Throw Me Something (Again), Mister: Mardi Gras Beads Revived When the parade is over, all those beads the crowd so eagerly called for seem to lose their shine. Rather than see the leftovers end up in a landfill, one New Orleans group collects and recycles them.
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Throw Me Something (Again), Mister: Mardi Gras Beads Revived

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Throw Me Something (Again), Mister: Mardi Gras Beads Revived

Throw Me Something (Again), Mister: Mardi Gras Beads Revived

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  • <iframe src="" width="100%" height="290" frameborder="0" scrolling="no" title="NPR embedded audio player">
  • Transcript


It's Mardi Gras time in Louisiana this weekend, and that means marching bands, colorful floats and parade-goers who scream throw me something, mister. That something that the crowd wants is beads. Yeah, beads. The goal of any Mardi Gras parade is to catch as many as possible. But what happens to all the beads when the festival's over? Elizabeth Eads of member station WRKF reports.

ELIZABETH EADS, BYLINE: At a Mardi Gras parade in New Orleans, when you hear police sirens and see street sweepers, you know the parade is over.


EADS: After the revelry, people often have so many beads around their necks they can barely turn their heads. The problem is that when it's over, well, you're left with a bunch of plastic beads. Everyone in Louisiana has their own way of coping with this problem.

RIYAH SCOTT: So, I say I'm going to put them in the attic.

ALLISON FAUCHEUX: I usually give them to friends who, like, are usually, like, in parades or whatever.

ZACHARY HAND: Throw them away.

GARY HILL: We actually...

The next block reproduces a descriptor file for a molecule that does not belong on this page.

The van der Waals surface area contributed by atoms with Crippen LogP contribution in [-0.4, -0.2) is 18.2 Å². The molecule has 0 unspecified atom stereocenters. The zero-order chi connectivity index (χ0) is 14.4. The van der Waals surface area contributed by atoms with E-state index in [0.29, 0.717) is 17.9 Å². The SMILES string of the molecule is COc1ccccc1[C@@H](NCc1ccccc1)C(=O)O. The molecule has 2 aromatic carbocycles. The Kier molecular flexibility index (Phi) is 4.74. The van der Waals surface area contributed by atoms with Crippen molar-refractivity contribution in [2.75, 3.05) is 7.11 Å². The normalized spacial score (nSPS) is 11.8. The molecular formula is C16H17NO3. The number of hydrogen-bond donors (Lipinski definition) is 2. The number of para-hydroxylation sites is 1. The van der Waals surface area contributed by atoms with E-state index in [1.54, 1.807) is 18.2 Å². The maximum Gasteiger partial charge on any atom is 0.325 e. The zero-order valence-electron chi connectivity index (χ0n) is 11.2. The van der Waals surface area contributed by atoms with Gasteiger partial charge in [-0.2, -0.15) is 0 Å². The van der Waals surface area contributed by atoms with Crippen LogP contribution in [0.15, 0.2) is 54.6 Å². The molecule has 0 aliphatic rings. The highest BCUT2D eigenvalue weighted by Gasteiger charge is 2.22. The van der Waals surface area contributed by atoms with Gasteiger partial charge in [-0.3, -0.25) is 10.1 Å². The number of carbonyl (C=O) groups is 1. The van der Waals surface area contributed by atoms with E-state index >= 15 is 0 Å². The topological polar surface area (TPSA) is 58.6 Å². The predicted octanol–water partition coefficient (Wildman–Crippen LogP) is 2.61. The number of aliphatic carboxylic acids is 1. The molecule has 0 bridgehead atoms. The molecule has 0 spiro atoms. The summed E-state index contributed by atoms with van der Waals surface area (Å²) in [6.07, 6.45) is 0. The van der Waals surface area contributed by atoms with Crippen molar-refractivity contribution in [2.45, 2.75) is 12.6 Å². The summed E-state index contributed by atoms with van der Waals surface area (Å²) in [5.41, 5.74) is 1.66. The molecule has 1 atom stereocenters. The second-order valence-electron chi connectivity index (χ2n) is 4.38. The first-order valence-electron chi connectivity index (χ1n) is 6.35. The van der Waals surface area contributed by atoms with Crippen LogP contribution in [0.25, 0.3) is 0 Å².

KAREN HILL: Recycle them.

HILL: ...recycle them.

EADS: That's Riyah Scott, Allison Faucheux, Zachary Hand, Gary and Karen Hill after a recent parade. Mardi Gras beads use metallic paint and can't be melted down. So, one local organization has found a niche - it recycles and resells beads. Last year, the ARC in New Orleans recycled 120,000 pounds of them.

MARGIE PEREZ: Let's do those for the price of the loose ones, and you've got, what, nine? Instead of 35, we'll do them for the 30.

EADS: That's ARC's recycling coordinator, Margie Perez, in the back of a nearly-empty warehouse. She's completing a sale.

PEREZ: We've sorted almost all of the beads that we've gotten donated. And so we have one box left. Like, if you were to come here in, say, July, we would have rows and rows of boxes. Yeah. I think at the height last year, we had 60 thousand-pound boxes.

EADS: Since their supply is low, Perez is on a hunt. The plan is to walk behind the parade of Feret in New Orleans and encourage people to recycle their beads at the moment when their value drops. She's in a van with 14 empty purple bins along the parade route. Forty Tulane University students in need of community service credits are assigned a bin.

UNIDENTIFIED WOMAN #1: Recycle the beads that you don't want. Recycle the beads.

EADS: Once the beads are collected...


EADS:'s back to ARC's warehouse, where they will be hand-sorted. Then they'll be resold at the average price of a dollar per pound to people like Cole Hernandez and Joseph Frost who will throw them at later parades.


UNIDENTIFIED WOMAN #2: Eight forty-three.

COLE HERNANDEZ: A lot cheaper, yeah.

JOSEPH FROST: If we'd have gotten our stuff through Orpheus, it probably would've been about two grand for all those beads.

HERNANDEZ: Yeah. No joke.

EADS: And it's back to the parades for the beads.


EADS: For NPR News, I'm Elizabeth Eads.


LYDEN: This is NPR News.

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